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BWW Review: FOR COLORED GIRLS WHO HAVE CONSIDERED SUICIDE / WHEN THE RAINBOW IS ENUF at KC RepIn truth, it is no surprise that Ntozake Shange's For Colored Girls Who Have Considered Suicide / When The Rainbow Is Enuf is experiencing something of a revival at the moment. We live in times where the forward progress of minority voices taking their place in the world has been stalled out, or even reversed. As the world staggers to the right, the voices left behind have become louder, more pointed, refusing to be ignored. It is at this point that art is truly at its most vital: giving voice to the voiceless, and amplifying the subdued.

The KC Rep chose Ms Shange's "choreopoem" (her word for a theatrical combination of poetry, dance, and song) for their 2019-20 season this year, a choice which speaks volumes. The seven women (Sharyon A. Culberson, Chioma Anyanwu, Celeste M Cooper, Ashe Jaafaru, Amber McKinnon, Meredith Noël, and Teonna Wesley), each arrayed in a different color, each with her own history and story to tell, take us through many poems of the work.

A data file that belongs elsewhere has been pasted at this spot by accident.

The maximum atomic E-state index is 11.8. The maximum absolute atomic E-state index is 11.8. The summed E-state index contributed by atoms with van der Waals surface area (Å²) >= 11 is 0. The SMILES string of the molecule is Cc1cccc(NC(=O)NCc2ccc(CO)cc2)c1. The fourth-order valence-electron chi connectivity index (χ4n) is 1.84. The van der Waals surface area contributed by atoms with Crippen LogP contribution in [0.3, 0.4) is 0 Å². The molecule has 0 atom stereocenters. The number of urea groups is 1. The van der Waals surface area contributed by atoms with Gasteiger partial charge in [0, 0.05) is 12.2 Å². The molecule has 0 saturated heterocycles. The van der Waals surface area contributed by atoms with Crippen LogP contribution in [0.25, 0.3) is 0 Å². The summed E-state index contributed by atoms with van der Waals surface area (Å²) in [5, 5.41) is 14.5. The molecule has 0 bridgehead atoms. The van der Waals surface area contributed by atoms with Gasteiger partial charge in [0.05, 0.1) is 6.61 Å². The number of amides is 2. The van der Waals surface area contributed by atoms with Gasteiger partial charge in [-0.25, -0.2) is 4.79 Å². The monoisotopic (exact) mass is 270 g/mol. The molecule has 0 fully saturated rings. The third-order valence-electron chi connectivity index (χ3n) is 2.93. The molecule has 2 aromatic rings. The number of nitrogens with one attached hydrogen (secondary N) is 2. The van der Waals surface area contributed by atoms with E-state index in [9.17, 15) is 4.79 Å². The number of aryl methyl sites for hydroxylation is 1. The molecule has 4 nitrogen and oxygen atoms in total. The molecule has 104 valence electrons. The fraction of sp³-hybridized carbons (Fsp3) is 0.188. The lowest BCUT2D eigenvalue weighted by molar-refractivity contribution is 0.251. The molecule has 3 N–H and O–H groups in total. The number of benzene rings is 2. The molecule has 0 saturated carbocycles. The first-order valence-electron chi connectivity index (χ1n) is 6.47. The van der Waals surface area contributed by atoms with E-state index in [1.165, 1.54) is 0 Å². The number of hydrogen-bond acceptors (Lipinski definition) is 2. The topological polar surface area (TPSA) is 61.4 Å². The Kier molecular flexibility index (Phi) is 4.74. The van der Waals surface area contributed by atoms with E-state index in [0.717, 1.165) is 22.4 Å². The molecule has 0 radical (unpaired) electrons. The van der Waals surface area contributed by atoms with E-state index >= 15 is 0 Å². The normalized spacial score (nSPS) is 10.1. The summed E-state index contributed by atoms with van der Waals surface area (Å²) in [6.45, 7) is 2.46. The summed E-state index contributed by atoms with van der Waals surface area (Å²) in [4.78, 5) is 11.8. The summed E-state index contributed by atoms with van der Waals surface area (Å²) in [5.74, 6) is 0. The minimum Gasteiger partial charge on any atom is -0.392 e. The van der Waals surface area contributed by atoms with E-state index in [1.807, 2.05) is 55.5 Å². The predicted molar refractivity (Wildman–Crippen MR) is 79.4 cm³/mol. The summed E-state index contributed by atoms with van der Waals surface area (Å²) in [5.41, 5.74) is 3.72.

The poems vary, from the nostalgia of "Toussaint" to the frustrated shout of "I used to live in the world", the laughing-through-shared-adversity recital of insincere mens' apologies in "Sorry". And in the end, the harrowing "A Night With Beau Willie Brown", a nightmare scenario about men and power. And through it all the women stop to comfort each other, reinforce each other, give one another the strength they can.

Special mention must be given to Sheryl Liu's scenic design and Akin Ritchie's lighting, which created a stark and visually striking set against the powerful performances of the evening. Overall, the production was up to the usual Rep standards, with excellent production and performances all around. It should be noted that not all of the poems are presented ("Positive" being most conspicuously absent), but overall it is an excellent production, and worthy of the late Ms Shange's words.

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From This Author Kelly Luck